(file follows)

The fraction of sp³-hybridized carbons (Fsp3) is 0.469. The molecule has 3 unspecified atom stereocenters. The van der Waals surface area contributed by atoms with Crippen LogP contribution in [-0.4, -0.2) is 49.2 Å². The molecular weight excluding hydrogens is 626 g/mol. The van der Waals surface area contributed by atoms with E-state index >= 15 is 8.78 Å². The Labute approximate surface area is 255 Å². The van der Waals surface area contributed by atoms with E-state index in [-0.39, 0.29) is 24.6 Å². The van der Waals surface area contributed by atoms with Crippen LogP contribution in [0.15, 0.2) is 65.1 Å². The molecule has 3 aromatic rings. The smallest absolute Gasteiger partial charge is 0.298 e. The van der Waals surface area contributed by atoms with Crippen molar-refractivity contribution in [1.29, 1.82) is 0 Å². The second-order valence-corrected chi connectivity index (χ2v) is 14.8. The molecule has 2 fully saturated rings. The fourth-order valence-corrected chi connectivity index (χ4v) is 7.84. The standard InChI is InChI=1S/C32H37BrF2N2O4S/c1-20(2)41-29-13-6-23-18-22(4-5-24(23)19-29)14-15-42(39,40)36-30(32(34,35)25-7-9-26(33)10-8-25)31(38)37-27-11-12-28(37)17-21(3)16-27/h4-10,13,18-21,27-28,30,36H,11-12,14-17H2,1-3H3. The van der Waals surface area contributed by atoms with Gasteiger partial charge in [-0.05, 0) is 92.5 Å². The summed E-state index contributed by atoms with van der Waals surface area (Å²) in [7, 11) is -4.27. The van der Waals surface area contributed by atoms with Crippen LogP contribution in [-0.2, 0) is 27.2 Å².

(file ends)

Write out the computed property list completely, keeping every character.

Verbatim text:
The fraction of sp³-hybridized carbons (Fsp3) is 0.469. The molecule has 3 unspecified atom stereocenters. The van der Waals surface area contributed by atoms with Crippen LogP contribution in [-0.4, -0.2) is 49.2 Å². The molecular weight excluding hydrogens is 626 g/mol. The van der Waals surface area contributed by atoms with E-state index >= 15 is 8.78 Å². The Labute approximate surface area is 255 Å². The van der Waals surface area contributed by atoms with E-state index in [-0.39, 0.29) is 24.6 Å². The van der Waals surface area contributed by atoms with Crippen LogP contribution in [0.15, 0.2) is 65.1 Å². The molecule has 3 aromatic rings. The smallest absolute Gasteiger partial charge is 0.298 e. The van der Waals surface area contributed by atoms with Crippen molar-refractivity contribution in [1.29, 1.82) is 0 Å². The second-order valence-corrected chi connectivity index (χ2v) is 14.8. The molecule has 2 fully saturated rings. The fourth-order valence-corrected chi connectivity index (χ4v) is 7.84. The standard InChI is InChI=1S/C32H37BrF2N2O4S/c1-20(2)41-29-13-6-23-18-22(4-5-24(23)19-29)14-15-42(39,40)36-30(32(34,35)25-7-9-26(33)10-8-25)31(38)37-27-11-12-28(37)17-21(3)16-27/h4-10,13,18-21,27-28,30,36H,11-12,14-17H2,1-3H3. The van der Waals surface area contributed by atoms with Gasteiger partial charge in [-0.05, 0) is 92.5 Å². The summed E-state index contributed by atoms with van der Waals surface area (Å²) in [7, 11) is -4.27. The van der Waals surface area contributed by atoms with Crippen LogP contribution in [-0.2, 0) is 27.2 Å².